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Comparison of stress distribution on bone surface for conventional and custom implant with loading and reaction force in center location. Maximum stresses are shown in red color at a level above 5 MPa. Green contour stress levels are 2.5 MPa.
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Figure 8: Comparison of stress distribution on bone surface for conventional and custom implant with loading and reaction force in center location. Maximum stresses are shown in red color at a level above 5 MPa. Green contour stress levels are 2.5 MPa.

Mentions: All FEA plots were done at the same stress scale level. All stresses plotted were Von Mises. Figure 8 shows the result of the first load case for both the conventional and custom implant design (center position). Both bones were loaded identically according to the specification in the subsection describing the finite element analysis. The conventional bone interface showed stress concentrations along the sharp edges, while the custom implant showed a more uniform stress distribution. The level of the contact surface stresses and the stress distributions for the conventional bone interface were in the same range as previous studies [17,18]. For the conventional implant, the center position stresses were on average 2.17 MPa at the sharp edges; and for the custom implant, the center position stresses were on average 2.53 MPa in the contact regions. The average stresses at the contact edges for the conventional implant were 1.59 MPa and 1.3 MPa for the back and middle positions, respectively.


Custom-designed orthopedic implants evaluated using finite element analysis of patient-specific computed tomography data: femoral-component case study.

Harrysson OL, Hosni YA, Nayfeh JF - BMC Musculoskelet Disord (2007)

Comparison of stress distribution on bone surface for conventional and custom implant with loading and reaction force in center location. Maximum stresses are shown in red color at a level above 5 MPa. Green contour stress levels are 2.5 MPa.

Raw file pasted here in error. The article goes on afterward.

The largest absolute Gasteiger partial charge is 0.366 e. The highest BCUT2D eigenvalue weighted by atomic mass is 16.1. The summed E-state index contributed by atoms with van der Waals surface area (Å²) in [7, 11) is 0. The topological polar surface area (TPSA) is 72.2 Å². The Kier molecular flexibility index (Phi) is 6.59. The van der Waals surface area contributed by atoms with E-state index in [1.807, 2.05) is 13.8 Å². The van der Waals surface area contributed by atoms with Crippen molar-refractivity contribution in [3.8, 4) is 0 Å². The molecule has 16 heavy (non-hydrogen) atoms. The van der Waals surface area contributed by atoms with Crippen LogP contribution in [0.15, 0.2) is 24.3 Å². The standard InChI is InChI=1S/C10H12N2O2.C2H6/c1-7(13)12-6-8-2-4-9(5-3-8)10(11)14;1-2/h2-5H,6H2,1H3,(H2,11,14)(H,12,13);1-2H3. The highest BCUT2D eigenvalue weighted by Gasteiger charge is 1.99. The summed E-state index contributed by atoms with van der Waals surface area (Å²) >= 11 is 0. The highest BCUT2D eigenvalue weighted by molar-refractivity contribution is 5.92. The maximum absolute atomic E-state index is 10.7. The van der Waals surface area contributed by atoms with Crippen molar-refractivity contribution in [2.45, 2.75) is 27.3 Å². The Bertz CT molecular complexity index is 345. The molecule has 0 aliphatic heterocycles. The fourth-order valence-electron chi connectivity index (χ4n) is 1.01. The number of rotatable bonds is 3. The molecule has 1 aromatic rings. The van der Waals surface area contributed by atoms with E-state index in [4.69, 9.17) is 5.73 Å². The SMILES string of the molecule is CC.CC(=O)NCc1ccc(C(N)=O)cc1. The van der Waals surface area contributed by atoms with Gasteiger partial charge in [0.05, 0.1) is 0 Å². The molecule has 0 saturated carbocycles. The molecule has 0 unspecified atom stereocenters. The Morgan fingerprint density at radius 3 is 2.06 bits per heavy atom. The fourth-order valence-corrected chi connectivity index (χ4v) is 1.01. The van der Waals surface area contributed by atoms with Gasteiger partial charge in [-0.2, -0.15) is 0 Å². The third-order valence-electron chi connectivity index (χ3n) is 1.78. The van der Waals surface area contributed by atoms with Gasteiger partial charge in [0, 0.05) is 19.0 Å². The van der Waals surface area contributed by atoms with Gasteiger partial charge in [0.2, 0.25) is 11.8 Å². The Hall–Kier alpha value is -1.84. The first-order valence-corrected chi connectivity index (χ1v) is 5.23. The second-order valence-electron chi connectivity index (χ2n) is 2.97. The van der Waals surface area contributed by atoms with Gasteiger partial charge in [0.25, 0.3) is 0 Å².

© Copyright Policy - open-access
Related In: Results  -  Collection

License
Show All Figures
getmorefigures.php?uid=PMC2100040&req=5

Figure 8: Comparison of stress distribution on bone surface for conventional and custom implant with loading and reaction force in center location. Maximum stresses are shown in red color at a level above 5 MPa. Green contour stress levels are 2.5 MPa.
Mentions: All FEA plots were done at the same stress scale level. All stresses plotted were Von Mises. Figure 8 shows the result of the first load case for both the conventional and custom implant design (center position). Both bones were loaded identically according to the specification in the subsection describing the finite element analysis. The conventional bone interface showed stress concentrations along the sharp edges, while the custom implant showed a more uniform stress distribution. The level of the contact surface stresses and the stress distributions for the conventional bone interface were in the same range as previous studies [17,18]. For the conventional implant, the center position stresses were on average 2.17 MPa at the sharp edges; and for the custom implant, the center position stresses were on average 2.53 MPa in the contact regions. The average stresses at the contact edges for the conventional implant were 1.59 MPa and 1.3 MPa for the back and middle positions, respectively.